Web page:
Sunday, August 05, 2007

Adventures in Crowdsourcing

Particularly after the conclusion of Assignment Zero, I have become increasingly wary of the genuine benefits of crowdsourcing -- particularly within the context of journalism and other creative processes that require a degree of continuity. A few recent projects, however, have caught my eye for their singular ability to harness the occasionally useful residual energy of the masses:

1. You know that distorted word that pops up when you try to create an e-mail account or leave a blog comment? Usually, it's a nonsensical string of characters designed to foil spambots and the like. With reCAPTCHA, however, the site's visitor is required to enter two separate words: one that the computer recognizes and actually uses for verification, and another that actually comes from a book that is in the process of being digitized. reCAPTCHA takes the words that aren't easily identified by computers and has you blog readers and e-mail sign-up-ers do the work. Brilliant!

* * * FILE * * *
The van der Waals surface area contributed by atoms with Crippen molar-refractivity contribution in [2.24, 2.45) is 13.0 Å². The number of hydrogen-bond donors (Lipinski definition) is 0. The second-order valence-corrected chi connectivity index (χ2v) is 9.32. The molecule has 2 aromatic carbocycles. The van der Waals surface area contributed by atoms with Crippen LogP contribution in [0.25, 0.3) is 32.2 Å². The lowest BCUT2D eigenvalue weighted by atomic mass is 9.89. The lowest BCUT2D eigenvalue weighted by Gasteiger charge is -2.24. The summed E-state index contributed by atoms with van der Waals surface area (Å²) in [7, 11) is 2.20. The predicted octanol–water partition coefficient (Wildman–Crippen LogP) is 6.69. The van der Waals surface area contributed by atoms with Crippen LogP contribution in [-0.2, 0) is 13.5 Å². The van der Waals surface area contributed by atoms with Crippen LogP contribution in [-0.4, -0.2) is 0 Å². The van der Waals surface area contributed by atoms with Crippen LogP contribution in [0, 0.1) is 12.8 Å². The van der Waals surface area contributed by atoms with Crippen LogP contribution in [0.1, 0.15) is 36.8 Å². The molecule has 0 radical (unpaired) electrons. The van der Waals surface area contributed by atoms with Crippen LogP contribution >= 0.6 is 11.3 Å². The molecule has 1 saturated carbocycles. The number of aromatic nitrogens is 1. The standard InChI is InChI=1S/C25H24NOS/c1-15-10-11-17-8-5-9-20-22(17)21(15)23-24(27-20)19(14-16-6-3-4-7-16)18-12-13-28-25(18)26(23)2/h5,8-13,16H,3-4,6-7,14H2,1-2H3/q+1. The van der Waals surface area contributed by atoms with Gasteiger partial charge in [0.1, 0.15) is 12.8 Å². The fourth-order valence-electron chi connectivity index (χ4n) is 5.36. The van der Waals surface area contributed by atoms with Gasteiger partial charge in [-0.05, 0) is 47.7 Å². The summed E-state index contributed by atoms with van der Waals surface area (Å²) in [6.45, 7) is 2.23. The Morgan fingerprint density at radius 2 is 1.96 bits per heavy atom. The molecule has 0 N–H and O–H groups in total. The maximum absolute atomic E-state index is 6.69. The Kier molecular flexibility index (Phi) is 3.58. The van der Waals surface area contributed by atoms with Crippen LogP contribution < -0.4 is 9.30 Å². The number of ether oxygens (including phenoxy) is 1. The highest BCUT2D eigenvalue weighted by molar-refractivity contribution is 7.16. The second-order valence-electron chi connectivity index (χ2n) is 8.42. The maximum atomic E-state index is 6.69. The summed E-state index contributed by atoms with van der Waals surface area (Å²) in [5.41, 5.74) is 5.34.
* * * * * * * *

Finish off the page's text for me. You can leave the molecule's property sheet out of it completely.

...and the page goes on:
2. The Border Film Project provides packages with disposable cameras to both Minutemen and Mexican migrants attempting to enter the US. When the cameras are returned, the best photos are selected and added to a traveling exhibition. They've posted a number of the images on the site, and some of them are quite stunning.

3. And most recently, Google just launched a video project encouraging people to make short clips showing the trademark Gmail envelope passing across the frame from one hand to another. On August 13, Google will stitch the best into a single film. Pretty convenient if you can crowdsource even your advertising campaigns!

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